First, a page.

THE S&P 500 CURRENTLY TRADES at a price/earnings multiple of 12.5 times this year’s expected earnings. Given the uncertain political and economic backdrop, none of our bullish experts sees any meaningful P/E expansion until the clouds start to part toward the end of next year. In other words, the S&P’s advance to 1360, which is about 13 times the strategists’ 2012 profit forecast, will be supported by 5% to 7% earnings growth, and modest P/E expansion, at best.
Adam Parker, Morgan Stanley’s U.S. equity strategist, thinks the market’s P/E multiple could even drop in the next few years to as little as 10. He sees downside risk to Wall Street’s earnings estimates, and says « you pay a lower multiple for that. »
Still, U.S. stocks look cheap on a historical basis — especially when compared to U.S. Treasuries, says Tobias Levkovich, Citibank’s chief U.S. equity strategist. The spread between an 8% S&P 500 earnings yield — that’s the inverse of the P/E — and the 2% Treasury yield is near levels that in the past preceded big rallies for equities.
Bears say it is more likely the spread will be narrowed by a drop in Treasury prices than higher stock prices. But that is hard to imagine when the U.S. Federal Reserve has said it is committed to keeping interest rates low for a while.
IN ANY OTHER YEAR, these issues would provide more than enough for investors to cogitate on. But there are also concerns that Europe’s economy will slip into a recession, even if the Continent’s debt pressures ease, and that China’s economic engine will slow. The good news is, even the bears we polled don’t expect a recession in the U.S.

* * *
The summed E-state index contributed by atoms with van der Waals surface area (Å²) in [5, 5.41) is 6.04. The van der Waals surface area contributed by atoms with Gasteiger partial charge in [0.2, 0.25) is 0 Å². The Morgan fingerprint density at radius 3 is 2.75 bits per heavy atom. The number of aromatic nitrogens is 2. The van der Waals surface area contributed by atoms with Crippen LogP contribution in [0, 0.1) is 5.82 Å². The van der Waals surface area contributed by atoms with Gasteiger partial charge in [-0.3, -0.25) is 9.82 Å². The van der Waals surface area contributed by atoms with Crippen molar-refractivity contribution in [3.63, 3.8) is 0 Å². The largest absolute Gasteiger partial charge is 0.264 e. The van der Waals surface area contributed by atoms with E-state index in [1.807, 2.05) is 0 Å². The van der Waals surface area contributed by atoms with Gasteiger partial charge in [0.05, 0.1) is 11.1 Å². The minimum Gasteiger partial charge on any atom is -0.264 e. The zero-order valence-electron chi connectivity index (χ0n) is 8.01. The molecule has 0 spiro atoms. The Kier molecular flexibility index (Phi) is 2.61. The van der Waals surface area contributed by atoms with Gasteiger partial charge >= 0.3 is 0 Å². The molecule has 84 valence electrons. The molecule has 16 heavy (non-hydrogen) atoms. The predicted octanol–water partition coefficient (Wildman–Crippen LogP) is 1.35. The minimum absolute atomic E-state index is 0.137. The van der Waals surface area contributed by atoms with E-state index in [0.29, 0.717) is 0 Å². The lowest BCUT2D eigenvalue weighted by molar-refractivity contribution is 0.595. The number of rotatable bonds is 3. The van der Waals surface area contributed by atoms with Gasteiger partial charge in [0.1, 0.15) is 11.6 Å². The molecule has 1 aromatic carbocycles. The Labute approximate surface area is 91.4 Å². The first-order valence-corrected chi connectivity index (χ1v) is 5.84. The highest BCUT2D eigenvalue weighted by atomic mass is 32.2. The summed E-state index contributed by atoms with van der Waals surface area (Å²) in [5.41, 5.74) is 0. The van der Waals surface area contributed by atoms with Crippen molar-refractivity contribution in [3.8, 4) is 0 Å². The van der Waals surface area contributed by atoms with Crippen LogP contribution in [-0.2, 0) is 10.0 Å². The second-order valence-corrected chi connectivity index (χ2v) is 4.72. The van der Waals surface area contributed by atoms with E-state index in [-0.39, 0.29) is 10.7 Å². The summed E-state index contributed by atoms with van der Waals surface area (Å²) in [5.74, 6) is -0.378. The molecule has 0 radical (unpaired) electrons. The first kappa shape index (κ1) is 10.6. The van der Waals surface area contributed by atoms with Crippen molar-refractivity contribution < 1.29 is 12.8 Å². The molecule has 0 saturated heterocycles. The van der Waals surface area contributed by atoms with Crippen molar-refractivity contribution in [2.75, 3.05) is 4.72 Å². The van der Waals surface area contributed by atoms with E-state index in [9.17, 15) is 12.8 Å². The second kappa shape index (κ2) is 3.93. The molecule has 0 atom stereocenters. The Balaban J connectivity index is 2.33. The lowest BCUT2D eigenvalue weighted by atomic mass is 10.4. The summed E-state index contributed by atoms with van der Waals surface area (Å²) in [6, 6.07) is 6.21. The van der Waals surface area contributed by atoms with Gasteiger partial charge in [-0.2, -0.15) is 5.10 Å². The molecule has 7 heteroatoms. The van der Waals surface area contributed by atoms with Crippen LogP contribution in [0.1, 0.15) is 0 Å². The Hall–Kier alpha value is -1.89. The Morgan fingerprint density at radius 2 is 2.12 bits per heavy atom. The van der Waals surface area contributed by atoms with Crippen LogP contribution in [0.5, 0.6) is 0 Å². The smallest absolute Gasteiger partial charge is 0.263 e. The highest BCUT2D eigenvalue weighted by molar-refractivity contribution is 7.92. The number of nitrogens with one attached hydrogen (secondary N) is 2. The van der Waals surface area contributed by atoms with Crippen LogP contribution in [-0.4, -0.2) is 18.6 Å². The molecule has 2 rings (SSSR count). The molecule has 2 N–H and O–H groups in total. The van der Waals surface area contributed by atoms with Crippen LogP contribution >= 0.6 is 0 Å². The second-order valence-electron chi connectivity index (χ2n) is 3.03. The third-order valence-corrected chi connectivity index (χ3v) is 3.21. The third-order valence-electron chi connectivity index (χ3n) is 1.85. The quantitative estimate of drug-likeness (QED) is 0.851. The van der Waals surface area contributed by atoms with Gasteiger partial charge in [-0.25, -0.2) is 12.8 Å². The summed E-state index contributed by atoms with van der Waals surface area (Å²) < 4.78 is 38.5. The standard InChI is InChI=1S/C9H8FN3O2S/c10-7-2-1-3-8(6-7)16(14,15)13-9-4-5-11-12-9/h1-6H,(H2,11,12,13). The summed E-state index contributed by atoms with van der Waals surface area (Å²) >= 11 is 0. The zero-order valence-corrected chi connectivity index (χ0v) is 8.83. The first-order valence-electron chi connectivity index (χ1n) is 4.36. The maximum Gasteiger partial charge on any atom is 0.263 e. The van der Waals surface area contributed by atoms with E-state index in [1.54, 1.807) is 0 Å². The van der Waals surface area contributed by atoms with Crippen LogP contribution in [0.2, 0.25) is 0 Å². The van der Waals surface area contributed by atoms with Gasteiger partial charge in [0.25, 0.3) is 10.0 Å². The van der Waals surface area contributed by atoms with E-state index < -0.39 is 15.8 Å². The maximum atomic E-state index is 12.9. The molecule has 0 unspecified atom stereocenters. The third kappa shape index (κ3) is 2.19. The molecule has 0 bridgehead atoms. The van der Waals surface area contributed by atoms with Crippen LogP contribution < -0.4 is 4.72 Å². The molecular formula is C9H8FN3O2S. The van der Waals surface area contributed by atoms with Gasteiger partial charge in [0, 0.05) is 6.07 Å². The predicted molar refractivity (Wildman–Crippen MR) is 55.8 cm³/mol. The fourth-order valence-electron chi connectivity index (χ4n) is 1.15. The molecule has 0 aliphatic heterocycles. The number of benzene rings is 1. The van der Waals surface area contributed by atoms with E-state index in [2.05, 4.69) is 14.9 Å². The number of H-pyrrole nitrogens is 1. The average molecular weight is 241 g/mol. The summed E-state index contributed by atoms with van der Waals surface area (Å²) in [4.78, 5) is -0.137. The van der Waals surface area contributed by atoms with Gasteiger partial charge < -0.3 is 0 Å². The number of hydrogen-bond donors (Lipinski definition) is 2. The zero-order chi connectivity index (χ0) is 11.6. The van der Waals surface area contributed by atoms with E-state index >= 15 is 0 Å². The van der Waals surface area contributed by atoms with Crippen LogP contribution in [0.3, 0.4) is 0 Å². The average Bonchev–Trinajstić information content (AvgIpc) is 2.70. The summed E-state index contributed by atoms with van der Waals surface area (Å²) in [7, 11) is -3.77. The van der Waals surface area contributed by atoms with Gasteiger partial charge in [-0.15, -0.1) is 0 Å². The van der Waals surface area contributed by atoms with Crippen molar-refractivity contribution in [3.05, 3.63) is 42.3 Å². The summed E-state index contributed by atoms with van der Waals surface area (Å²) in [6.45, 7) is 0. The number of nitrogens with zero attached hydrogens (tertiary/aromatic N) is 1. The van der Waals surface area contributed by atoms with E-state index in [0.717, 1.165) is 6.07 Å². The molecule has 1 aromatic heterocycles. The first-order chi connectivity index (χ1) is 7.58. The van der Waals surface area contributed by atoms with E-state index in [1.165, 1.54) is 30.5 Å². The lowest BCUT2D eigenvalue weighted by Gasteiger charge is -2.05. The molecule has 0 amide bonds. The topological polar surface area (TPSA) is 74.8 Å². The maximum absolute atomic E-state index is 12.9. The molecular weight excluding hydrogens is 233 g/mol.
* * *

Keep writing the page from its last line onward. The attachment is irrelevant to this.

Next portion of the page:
While American companies with substantial European business could be hurt, « the U.S. probably will prove reasonably resistant to a European recession if Germany doesn’t [contract] and the rest of the world is OK, » says Barclays’ Knapp. Barclays is projecting 2.5% growth in U.S. gross domestic product next year, up from an expected 1.8% this year. With regard to sectors, most strategists favor tech shares and recommend avoiding financials and raw-material stocks.
Few concern themselves with monetary policy, as it is unlikely to play a big role in shaping markets next year at home or abroad. There is a strong consensus that U.S. interest rates will stay where they are, and that rates will fall some in Europe and emerging markets, which would be a plus for stocks.
GIVEN THE CHALLENGES and the competition, the U.S. stock market just might be the best house on a bad block next year. It has been so this year, as the S&P 500, though relatively flat, has outperformed every other market index in dollar terms.
Money managers need equities to do significantly better in 2012, as most of the pros have underperformed for too long. Goldman’s Kostin notes that 84% of large-cap growth-fund managers were trailing their respective benchmarks this year, through Nov. 18. Most mutual-fund managers have underperformed year to date, following a similarly disappointing 2010, he adds. If 2012 turns out to be a third poor year of performance for portfolio managers, redemptions and pink slips might follow.
RETURNING TO THE INVESTMENT topic du jour, no 2012 market forecast can ignore Europe’s debt woes, even if it’s tempting to shut out the ’round-the-clock news of proposals put forth by EU leaders to keep the banks solvent, along with several small countries. At the least, says Robert Doll, chief equity strategist at BlackRock, « European leadership has begun to move to something that will be successful over time [in] combating the [debt] problem. The world isn’t going to end…we’ll muddle through. »
Haves and Have-Nots
Financials led the S&P 500 lower this year, with a big assist from raw-materials stocks. Dividend-paying utilities put in the best performance.